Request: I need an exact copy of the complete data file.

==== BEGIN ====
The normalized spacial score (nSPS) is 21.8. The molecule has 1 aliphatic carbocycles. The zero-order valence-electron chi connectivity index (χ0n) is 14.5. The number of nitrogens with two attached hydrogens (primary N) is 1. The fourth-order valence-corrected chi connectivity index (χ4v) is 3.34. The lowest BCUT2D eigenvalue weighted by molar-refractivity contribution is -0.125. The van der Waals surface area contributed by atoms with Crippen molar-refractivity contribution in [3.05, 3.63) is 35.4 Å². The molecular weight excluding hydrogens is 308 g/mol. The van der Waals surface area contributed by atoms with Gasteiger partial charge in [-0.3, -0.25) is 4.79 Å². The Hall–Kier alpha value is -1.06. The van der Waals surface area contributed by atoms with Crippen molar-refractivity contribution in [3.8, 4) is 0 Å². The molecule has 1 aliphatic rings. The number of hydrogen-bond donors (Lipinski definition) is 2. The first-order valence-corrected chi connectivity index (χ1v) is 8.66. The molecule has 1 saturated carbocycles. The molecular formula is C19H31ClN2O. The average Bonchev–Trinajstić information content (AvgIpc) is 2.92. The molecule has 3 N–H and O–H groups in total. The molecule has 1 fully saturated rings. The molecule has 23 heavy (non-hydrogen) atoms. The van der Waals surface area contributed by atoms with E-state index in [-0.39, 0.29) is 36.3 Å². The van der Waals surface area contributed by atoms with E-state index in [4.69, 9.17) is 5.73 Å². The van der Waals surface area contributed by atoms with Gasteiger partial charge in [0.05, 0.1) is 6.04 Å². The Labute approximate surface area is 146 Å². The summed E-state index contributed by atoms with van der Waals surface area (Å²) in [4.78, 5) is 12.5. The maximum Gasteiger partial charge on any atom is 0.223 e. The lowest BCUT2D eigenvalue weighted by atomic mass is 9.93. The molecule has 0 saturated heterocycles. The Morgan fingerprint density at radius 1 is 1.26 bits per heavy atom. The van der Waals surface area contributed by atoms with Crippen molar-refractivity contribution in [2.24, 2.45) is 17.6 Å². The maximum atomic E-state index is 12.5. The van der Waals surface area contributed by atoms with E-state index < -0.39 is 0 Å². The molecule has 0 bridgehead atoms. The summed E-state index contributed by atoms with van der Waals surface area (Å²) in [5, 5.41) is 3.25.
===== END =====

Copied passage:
The normalized spacial score (nSPS) is 21.8. The molecule has 1 aliphatic carbocycles. The zero-order valence-electron chi connectivity index (χ0n) is 14.5. The number of nitrogens with two attached hydrogens (primary N) is 1. The fourth-order valence-corrected chi connectivity index (χ4v) is 3.34. The lowest BCUT2D eigenvalue weighted by molar-refractivity contribution is -0.125. The van der Waals surface area contributed by atoms with Crippen molar-refractivity contribution in [3.05, 3.63) is 35.4 Å². The molecular weight excluding hydrogens is 308 g/mol. The van der Waals surface area contributed by atoms with Gasteiger partial charge in [-0.3, -0.25) is 4.79 Å². The Hall–Kier alpha value is -1.06. The van der Waals surface area contributed by atoms with Crippen molar-refractivity contribution in [3.8, 4) is 0 Å². The molecule has 1 aliphatic rings. The number of hydrogen-bond donors (Lipinski definition) is 2. The first-order valence-corrected chi connectivity index (χ1v) is 8.66. The molecule has 1 saturated carbocycles. The molecular formula is C19H31ClN2O. The average Bonchev–Trinajstić information content (AvgIpc) is 2.92. The molecule has 3 N–H and O–H groups in total. The molecule has 1 fully saturated rings. The molecule has 23 heavy (non-hydrogen) atoms. The van der Waals surface area contributed by atoms with E-state index in [-0.39, 0.29) is 36.3 Å². The van der Waals surface area contributed by atoms with E-state index in [4.69, 9.17) is 5.73 Å². The van der Waals surface area contributed by atoms with Gasteiger partial charge in [0.05, 0.1) is 6.04 Å². The Labute approximate surface area is 146 Å². The summed E-state index contributed by atoms with van der Waals surface area (Å²) in [4.78, 5) is 12.5. The maximum Gasteiger partial charge on any atom is 0.223 e. The lowest BCUT2D eigenvalue weighted by atomic mass is 9.93. The molecule has 0 saturated heterocycles. The Morgan fingerprint density at radius 1 is 1.26 bits per heavy atom. The van der Waals surface area contributed by atoms with Crippen molar-refractivity contribution in [2.24, 2.45) is 17.6 Å². The maximum atomic E-state index is 12.5. The van der Waals surface area contributed by atoms with E-state index < -0.39 is 0 Å². The molecule has 0 bridgehead atoms. The summed E-state index contributed by atoms with van der Waals surface area (Å²) in [5, 5.41) is 3.25.